James Gleick, the author of the best sellers Chaos and Genius, now brings us a work just as astonishing and masterly: a revelatory chronicle and meditation that shows how information has become the modern era’s defining quality—the blood, the fuel, the vital principle of our world.
The story of information begins in a time profoundly unlike our own, when every thought and utterance vanishes as soon as it is born. From the invention of scripts and alphabets to the long-misunderstood talking drums of Africa, Gleick tells the story of information technologies that changed the very nature of human consciousness. He provides portraits of the key figures contributing to the inexorable development of our modern understanding of information: Charles Babbage, the idiosyncratic inventor of the first great mechanical computer; Ada Byron, the brilliant and doomed daughter of the poet, who became the first true programmer; pivotal figures like Samuel Morse and Alan Turing; and Claude Shannon, the creator of information theory itself.
And then the information age arrives. Citizens of this world become experts willy-nilly: aficionados of bits and bytes. And we sometimes feel we are drowning, swept by a deluge of signs and signals, news and images, blogs and tweets. The Information is the story of how we got here and where we are heading.
About James GleickSee more books from this Author
Gleick loves the layered detail, which might cause some to sigh, “TMI.” But for completist cybergeeks and infojunkies, the book delivers a solid summary of a dense, complex subject.Read Full Review of The Information: A History, a... | See more reviews from Kirkus
Some of the concepts are challenging, but as in previous books like “Chaos”...Gleick provides lucid expositions for readers who are up to following the science and suggestive analogies for those who are just reading for the plot.Read Full Review of The Information: A History, a... | See more reviews from NY Times
“The Information” is so ambitious, illuminating and sexily theoretical that it will amount to aspirational reading for many of those who have the mettle to tackle it. Don’t make the mistake of reading it quickly.Read Full Review of The Information: A History, a... | See more reviews from NY Times
Gleick sets himself a monumental task – to tell the story of information throughout human history – and delivers.Read Full Review of The Information: A History, a... | See more reviews from Guardian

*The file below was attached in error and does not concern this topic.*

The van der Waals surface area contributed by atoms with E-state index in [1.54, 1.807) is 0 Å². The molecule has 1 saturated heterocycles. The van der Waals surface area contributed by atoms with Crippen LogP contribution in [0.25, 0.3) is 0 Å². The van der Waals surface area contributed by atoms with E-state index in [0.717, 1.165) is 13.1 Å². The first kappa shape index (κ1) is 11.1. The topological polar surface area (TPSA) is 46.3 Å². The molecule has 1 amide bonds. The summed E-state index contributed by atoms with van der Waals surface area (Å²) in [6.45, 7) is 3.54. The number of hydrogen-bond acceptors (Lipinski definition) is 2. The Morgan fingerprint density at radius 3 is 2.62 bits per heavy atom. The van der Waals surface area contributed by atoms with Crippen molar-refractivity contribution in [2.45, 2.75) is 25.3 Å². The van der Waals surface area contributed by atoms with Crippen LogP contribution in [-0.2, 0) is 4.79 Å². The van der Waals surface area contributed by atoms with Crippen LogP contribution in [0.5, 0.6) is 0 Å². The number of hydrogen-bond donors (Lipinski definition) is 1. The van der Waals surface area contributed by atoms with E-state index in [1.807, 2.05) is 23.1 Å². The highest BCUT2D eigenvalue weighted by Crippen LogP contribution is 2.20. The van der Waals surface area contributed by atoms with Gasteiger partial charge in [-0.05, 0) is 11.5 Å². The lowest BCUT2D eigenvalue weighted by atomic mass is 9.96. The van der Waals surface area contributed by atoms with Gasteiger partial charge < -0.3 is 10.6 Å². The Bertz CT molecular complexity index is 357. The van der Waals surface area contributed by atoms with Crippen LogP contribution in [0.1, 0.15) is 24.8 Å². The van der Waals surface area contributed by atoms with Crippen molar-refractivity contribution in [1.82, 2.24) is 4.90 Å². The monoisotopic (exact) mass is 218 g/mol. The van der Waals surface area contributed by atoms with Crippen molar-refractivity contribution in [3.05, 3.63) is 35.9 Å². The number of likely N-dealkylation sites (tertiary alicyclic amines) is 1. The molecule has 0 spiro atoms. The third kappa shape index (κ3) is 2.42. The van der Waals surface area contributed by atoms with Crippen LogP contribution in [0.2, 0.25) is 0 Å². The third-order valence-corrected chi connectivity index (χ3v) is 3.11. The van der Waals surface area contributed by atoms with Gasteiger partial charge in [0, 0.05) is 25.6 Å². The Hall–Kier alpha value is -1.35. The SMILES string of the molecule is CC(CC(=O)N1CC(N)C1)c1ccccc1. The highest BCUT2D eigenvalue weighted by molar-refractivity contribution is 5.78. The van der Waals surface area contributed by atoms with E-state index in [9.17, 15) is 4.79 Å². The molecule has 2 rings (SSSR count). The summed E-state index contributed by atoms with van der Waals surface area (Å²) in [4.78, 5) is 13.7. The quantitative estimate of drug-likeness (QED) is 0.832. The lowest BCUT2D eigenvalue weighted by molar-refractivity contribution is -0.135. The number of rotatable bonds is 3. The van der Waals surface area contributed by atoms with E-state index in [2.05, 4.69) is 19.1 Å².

...Gleick shows how Shannon's information theory not only led to computers and cyberspace, but also transformed biology into an information science concerned with messages, instructions and codes, where the gene is the information.Read Full Review of The Information: A History, a... | See more reviews from Guardian
To grasp what information truly means – to explain why it is shaping up as a unifying principle of science – Gleick has to embrace linguistics, logic...There are few writers who could accomplish this with such panache and authority.Read Full Review of The Information: A History, a... | See more reviews from Guardian
As he traces the evolution of intertwined ideas, he provides vivid portraits of Shannon and other pioneers of our Information Age, including Charles Babbage...and Alan Turing, whose machines helped the Allies crack German codes during World War II.Read Full Review of The Information: A History, a... | See more reviews from WSJ online
Information theory is well-trodden territory in communication studies...Gleick winnows it down into a thick executive summary that's accessible to a general audience, while remaining of interest to experts in the fieldRead Full Review of The Information: A History, a... | See more reviews from Globe and Mail
The story of the telegraph is central to "The Information," which is a wide-ranging, deeply researched and delightfully engaging history ...of how we have come to occupy a world defined in bits and bytes.Read Full Review of The Information: A History, a... | See more reviews from LA Times
It’s a long, complicated, and important story, beginning with tribal drummers and ending with quantum physics, and in Gleick’s hands it’s also a mesmerizing one.Read Full Review of The Information: A History, a...
The Information isn't just a natural history of a powerful idea; it embodies and transmits that idea...It is a book that vibrates with excitement, and it transmits that excited vibration with very little signal loss. It is a wonder.Read Full Review of The Information: A History, a...
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